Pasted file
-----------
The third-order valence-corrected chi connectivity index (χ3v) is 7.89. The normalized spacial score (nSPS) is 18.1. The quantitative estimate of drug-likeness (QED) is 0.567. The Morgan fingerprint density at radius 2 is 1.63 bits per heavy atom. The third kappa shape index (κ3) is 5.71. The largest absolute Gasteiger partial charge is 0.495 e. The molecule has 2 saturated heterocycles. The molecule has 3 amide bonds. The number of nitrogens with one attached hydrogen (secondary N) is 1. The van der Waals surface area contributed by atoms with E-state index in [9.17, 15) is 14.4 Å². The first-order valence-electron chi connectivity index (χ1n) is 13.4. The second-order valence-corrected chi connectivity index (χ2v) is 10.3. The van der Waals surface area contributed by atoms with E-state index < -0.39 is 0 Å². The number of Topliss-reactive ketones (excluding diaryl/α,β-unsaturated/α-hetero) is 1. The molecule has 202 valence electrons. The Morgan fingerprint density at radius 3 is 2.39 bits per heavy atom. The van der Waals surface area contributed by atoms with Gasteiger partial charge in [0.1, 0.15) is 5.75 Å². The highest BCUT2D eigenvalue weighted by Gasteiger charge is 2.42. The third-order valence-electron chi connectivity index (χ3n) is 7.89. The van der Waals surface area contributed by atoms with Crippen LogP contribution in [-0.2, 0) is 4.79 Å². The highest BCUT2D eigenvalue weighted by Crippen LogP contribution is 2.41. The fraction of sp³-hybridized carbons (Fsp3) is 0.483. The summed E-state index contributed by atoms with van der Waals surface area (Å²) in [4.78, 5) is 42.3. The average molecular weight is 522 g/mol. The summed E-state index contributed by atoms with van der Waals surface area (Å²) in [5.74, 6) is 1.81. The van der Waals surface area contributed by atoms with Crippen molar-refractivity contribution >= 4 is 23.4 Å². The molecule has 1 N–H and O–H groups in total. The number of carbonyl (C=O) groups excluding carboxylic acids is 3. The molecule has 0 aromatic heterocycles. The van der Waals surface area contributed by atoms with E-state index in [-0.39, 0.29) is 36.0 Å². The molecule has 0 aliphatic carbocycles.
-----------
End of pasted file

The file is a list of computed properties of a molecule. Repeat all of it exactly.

The third-order valence-corrected chi connectivity index (χ3v) is 7.89. The normalized spacial score (nSPS) is 18.1. The quantitative estimate of drug-likeness (QED) is 0.567. The Morgan fingerprint density at radius 2 is 1.63 bits per heavy atom. The third kappa shape index (κ3) is 5.71. The largest absolute Gasteiger partial charge is 0.495 e. The molecule has 2 saturated heterocycles. The molecule has 3 amide bonds. The number of nitrogens with one attached hydrogen (secondary N) is 1. The van der Waals surface area contributed by atoms with E-state index in [9.17, 15) is 14.4 Å². The first-order valence-electron chi connectivity index (χ1n) is 13.4. The second-order valence-corrected chi connectivity index (χ2v) is 10.3. The van der Waals surface area contributed by atoms with E-state index < -0.39 is 0 Å². The number of Topliss-reactive ketones (excluding diaryl/α,β-unsaturated/α-hetero) is 1. The molecule has 202 valence electrons. The Morgan fingerprint density at radius 3 is 2.39 bits per heavy atom. The van der Waals surface area contributed by atoms with Gasteiger partial charge in [0.1, 0.15) is 5.75 Å². The highest BCUT2D eigenvalue weighted by Gasteiger charge is 2.42. The third-order valence-electron chi connectivity index (χ3n) is 7.89. The van der Waals surface area contributed by atoms with Crippen LogP contribution in [-0.2, 0) is 4.79 Å². The highest BCUT2D eigenvalue weighted by Crippen LogP contribution is 2.41. The fraction of sp³-hybridized carbons (Fsp3) is 0.483. The summed E-state index contributed by atoms with van der Waals surface area (Å²) in [4.78, 5) is 42.3. The average molecular weight is 522 g/mol. The summed E-state index contributed by atoms with van der Waals surface area (Å²) in [5.74, 6) is 1.81. The van der Waals surface area contributed by atoms with Crippen molar-refractivity contribution >= 4 is 23.4 Å². The molecule has 1 N–H and O–H groups in total. The number of carbonyl (C=O) groups excluding carboxylic acids is 3. The molecule has 0 aromatic heterocycles. The van der Waals surface area contributed by atoms with E-state index in [-0.39, 0.29) is 36.0 Å². The molecule has 0 aliphatic carbocycles.